It would be so easy, wouldn’t it, to stay in one spot? That’s the trouble when you fall for somewhere new – the ever present tug of war between places yet unexplored versus the comfort of the familiar. But forward it is, crossing out of Bratislava into Western Slovakia.
Our aim is Trnava, one of Slovakia’s oldest towns. Granted town privileges in the 1200s, it was also the headquarters of the Church of Hungary in the 16th and 17th centuries, earning Trnava the nickname of “Slovak Rome”. It’s complex – keeping on top of the chain of rulers across time, in this part of the world. That period goes a long way to explain why there are so many churches in town. I count at least six within a relatively short walk.
The old town is enclosed by moat, forming an almost perfect square and being Sunday, it’s very, very quiet. Having finished with services, even some of the churches are shut! Luckily the locals have icecream and coffee to fall back on, otherwise the streets might well be bare.
We start our tour in the Holy Trinity Square, from which pedestrianised main streets radiate. A 15th century tower houses the tourist information office.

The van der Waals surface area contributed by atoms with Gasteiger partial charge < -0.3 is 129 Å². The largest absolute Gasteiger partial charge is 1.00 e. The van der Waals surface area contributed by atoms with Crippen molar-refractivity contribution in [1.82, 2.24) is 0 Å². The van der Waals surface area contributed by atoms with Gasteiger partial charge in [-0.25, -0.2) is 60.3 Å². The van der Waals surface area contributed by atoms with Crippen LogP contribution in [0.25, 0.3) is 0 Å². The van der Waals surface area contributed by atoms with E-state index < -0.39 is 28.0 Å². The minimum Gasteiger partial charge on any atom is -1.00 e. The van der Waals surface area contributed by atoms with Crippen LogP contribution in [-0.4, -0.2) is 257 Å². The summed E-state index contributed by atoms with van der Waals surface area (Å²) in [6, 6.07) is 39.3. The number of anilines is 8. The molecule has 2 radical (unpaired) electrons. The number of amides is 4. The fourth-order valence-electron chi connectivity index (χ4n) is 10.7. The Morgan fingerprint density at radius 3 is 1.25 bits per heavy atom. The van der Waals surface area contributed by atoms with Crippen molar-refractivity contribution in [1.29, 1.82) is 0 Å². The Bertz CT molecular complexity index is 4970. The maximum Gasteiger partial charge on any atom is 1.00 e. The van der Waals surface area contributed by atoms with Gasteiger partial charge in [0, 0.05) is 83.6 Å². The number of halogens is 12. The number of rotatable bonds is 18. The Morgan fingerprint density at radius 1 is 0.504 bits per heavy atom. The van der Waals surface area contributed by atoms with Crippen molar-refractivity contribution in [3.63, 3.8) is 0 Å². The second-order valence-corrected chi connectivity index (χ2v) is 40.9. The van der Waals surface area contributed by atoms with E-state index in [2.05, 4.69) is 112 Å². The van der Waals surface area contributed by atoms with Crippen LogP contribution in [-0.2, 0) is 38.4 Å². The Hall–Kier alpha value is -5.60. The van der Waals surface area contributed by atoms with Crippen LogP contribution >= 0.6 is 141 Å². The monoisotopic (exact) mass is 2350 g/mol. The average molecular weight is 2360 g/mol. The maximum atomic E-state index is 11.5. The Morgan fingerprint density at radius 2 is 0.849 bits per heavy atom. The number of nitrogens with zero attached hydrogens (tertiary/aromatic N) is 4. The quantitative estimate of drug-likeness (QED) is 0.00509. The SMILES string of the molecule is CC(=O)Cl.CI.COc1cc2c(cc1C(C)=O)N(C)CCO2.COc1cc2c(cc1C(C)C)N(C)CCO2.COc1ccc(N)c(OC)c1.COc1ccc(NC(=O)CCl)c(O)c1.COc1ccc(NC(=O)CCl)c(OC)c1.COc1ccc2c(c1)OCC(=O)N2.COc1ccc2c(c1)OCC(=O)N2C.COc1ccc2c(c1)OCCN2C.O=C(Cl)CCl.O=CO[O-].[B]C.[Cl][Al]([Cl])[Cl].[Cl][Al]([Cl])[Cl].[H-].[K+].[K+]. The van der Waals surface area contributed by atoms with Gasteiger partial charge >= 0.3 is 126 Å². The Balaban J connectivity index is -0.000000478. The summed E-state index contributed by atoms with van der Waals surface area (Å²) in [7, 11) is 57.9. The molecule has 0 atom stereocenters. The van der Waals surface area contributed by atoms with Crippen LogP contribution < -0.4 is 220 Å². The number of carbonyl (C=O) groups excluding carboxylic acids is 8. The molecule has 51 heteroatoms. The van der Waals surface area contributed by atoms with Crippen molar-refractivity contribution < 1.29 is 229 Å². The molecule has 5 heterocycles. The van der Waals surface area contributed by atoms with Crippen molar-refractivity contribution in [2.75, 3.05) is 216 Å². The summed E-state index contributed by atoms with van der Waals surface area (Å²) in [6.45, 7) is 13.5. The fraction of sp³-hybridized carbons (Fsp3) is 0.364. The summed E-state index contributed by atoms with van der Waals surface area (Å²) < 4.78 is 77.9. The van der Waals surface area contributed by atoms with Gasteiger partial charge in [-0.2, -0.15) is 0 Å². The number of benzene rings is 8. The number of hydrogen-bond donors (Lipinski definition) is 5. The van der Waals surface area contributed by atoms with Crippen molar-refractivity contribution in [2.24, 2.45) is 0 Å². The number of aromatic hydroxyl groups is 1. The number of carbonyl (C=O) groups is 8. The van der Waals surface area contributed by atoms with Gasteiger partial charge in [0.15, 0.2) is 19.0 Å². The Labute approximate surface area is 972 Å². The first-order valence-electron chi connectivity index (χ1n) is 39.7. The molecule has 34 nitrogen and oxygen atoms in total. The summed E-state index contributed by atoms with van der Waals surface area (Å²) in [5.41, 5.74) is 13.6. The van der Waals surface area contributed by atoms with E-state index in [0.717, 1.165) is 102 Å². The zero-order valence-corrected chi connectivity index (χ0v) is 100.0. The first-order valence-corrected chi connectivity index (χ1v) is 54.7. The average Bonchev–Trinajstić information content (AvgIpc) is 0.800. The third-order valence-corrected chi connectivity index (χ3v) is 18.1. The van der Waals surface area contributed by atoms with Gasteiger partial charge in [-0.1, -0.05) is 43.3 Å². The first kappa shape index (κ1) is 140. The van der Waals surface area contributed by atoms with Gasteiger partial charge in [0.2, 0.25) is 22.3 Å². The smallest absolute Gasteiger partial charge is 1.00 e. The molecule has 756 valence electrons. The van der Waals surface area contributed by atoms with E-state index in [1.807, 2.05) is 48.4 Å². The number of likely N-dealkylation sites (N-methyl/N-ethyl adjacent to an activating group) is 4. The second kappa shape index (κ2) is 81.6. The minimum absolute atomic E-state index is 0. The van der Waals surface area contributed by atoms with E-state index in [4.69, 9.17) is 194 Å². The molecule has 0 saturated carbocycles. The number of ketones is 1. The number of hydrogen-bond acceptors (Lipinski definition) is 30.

We pop into the Cathedral of St John the Baptist, constructed in 1629 – 1637. Originally intended as the church for the Jesuit university, it became the church for war veterans from 1777, when the university moved. In modern times, it’s Trvana’s parish church.
There’s also the Cathedral of St Nicholas ,(1380 – 1421) with its every so slightly mismatched towers, the result of a rebuild following a fire in 1676.
Indeed, the whole of Trnava is very much a step back through time.
But the absolute highlight of the day comes at the end, as we drive to our final stop for the day. Animal related, of course…have we met? Hares. See that little brown dot? The source of much joy.
Not one, not two, or even three….but wait for it….ten!!!! Ten clear hare sightings in under an hour. Four of those in one field! All in freshly harvested golden wheat fields, their brown speckled fur and ever on alert ears standing out in stark contrast to the golden tones surrounding them.
Hares are solitary creatures, unlike bunnies, they live alone. To see 10 in a day is extraordinary, never mind four in one field. That record is going to stand for a while. Meanwhile, by day’s end, only dogs can hear me – each time there was a new sighting, my squeals of excitement became a little higher. Such graceful, elegant creatures, hares. We’re so lucky to have seen so many. Even Himself was most excited.
We end our day on the banks of the Vah river, a peaceful spot in amongst the wildflowers.